The world is increasingly more violent, especially with all the mass shootings, so what peace can we find in Scripture with all the violence around us?
Vengeance is God’s
Passages like Romans 12:14-21 are helpful for us and children to read when mass shootings occur or they hear about mass violence. When we or our children read these passages, they and we can know that God is in charge and He will avenge. It is not up to us to change the world but to change ourselves. We cannot change people; we can only change how we react to people, so with this in mind, try to put your trust in God through His Word. The idea of not taking vengeance on others or our enemies is not strictly a New Testament idea. For example, in Leviticus 19:18 it says, “You shall not take vengeance or bear a grudge against the sons of your own people, but you shall love your neighbor as yourself: I am the Lord.” Further, the Old Testament stated, “Vengeance is Mine; I will repay. In due time their foot will slip; for their day of disaster is near, and their doom is coming quickly” (Deut 32:35), so ultimately, vengeance or justice is God’s, not ours, although we recognize that God has appointed those in law enforcement as His sovereign agents (Rom 13:1-5). The Christians in Rome had lost much due to their faith; their jobs, their homes, their families, and sometimes, their lives, but the Apostle Paul tells them (and us) how we are to respond to evil in this world: “Repay no one evil for evil, but give thought to do what is honorable in the sight of all. If possible, so far as it depends on you, live peaceably with all. Beloved, never avenge yourselves, but leave it to the wrath of God, for it is written, “Vengeance is mine, I will repay, says the Lord” (Rom 12:17-19). He will repay, not us.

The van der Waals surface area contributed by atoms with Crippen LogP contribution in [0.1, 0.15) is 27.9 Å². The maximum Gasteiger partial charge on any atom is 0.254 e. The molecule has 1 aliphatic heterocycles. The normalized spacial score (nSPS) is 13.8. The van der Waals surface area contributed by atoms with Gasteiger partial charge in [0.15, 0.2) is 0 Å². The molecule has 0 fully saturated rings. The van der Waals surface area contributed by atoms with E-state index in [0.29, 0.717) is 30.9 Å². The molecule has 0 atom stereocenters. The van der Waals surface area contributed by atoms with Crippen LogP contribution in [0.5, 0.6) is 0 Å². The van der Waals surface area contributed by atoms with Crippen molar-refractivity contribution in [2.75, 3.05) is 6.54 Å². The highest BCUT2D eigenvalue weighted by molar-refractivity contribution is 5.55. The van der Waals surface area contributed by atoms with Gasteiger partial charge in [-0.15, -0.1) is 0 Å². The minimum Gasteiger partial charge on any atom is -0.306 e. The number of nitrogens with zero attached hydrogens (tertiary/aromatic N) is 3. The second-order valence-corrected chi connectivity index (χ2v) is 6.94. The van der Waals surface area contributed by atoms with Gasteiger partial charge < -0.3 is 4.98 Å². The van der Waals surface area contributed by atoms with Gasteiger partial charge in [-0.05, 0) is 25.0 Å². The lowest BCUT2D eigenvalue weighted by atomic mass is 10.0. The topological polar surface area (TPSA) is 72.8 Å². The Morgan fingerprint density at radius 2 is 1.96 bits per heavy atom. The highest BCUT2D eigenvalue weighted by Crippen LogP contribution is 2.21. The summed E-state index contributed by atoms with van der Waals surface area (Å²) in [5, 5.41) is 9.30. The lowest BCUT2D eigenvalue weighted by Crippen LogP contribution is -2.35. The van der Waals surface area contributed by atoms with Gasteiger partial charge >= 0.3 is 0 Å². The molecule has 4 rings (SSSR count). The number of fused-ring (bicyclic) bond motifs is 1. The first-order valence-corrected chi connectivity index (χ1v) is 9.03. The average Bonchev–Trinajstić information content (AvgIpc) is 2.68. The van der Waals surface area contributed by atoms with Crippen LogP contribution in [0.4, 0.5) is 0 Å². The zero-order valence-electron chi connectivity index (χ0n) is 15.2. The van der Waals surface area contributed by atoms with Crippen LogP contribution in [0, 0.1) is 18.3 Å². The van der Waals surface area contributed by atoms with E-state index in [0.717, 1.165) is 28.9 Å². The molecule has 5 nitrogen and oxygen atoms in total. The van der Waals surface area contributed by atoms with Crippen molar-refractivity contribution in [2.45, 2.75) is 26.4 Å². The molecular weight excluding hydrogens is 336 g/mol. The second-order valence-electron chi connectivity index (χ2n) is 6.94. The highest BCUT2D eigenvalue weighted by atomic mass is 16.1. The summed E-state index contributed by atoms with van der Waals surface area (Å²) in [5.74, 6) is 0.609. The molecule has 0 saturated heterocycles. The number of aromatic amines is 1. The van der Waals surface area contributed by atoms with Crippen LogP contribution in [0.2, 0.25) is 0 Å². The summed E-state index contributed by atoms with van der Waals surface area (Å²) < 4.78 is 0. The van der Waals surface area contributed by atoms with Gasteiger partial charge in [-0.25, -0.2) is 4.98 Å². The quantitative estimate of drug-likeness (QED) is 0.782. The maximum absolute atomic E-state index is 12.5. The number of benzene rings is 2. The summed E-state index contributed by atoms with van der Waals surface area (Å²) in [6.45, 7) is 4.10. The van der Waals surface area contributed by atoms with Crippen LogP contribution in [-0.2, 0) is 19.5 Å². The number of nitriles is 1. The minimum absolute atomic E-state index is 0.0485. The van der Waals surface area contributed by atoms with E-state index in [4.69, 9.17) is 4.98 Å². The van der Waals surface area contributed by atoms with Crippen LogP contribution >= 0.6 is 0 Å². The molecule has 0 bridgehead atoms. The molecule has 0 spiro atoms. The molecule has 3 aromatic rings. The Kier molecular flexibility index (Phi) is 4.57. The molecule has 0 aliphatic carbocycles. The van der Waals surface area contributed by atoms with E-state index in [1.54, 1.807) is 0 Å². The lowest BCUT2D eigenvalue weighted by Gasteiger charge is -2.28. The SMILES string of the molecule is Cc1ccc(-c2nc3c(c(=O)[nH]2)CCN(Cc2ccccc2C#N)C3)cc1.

It’s human nature to respond in kind. When we’re insulted, we tend to reply with insults; when shown anger, we respond with anger, but God has called us to “live peaceably with all,” and not to take matters into our own hands. King David knew that God would eventually bring justice, so he said, “As the Lord lives, the Lord will strike him, or his day will come to die, or he will go down into battle and perish” (1 Sam 26:10). Maybe this is why Solomon counseled us to “not say, “I will avenge this evil!” Wait on the LORD, and He will deliver you” (Prov 20:22), or to say, “I will do to him as he has done to me; I will pay the man back for what he has done” (Prov 24:29). To retaliate can only bring more violence and won’t solve anything. The Apostle Paul told Timothy how to handle such things, writing that “Alexander the coppersmith did me great harm; the Lord will repay him according to his deeds” (2 Tim 4:14). The author of Hebrews understood that God had said, “Vengeance is mine; I will repay.” And again, “The Lord will judge his people” (Heb 10:30). The Lord will judge; it’s not our job. The Lord said through Jeremiah, “Behold, I will plead your cause and take vengeance for you” (Jer 51:36a).
Good from Evil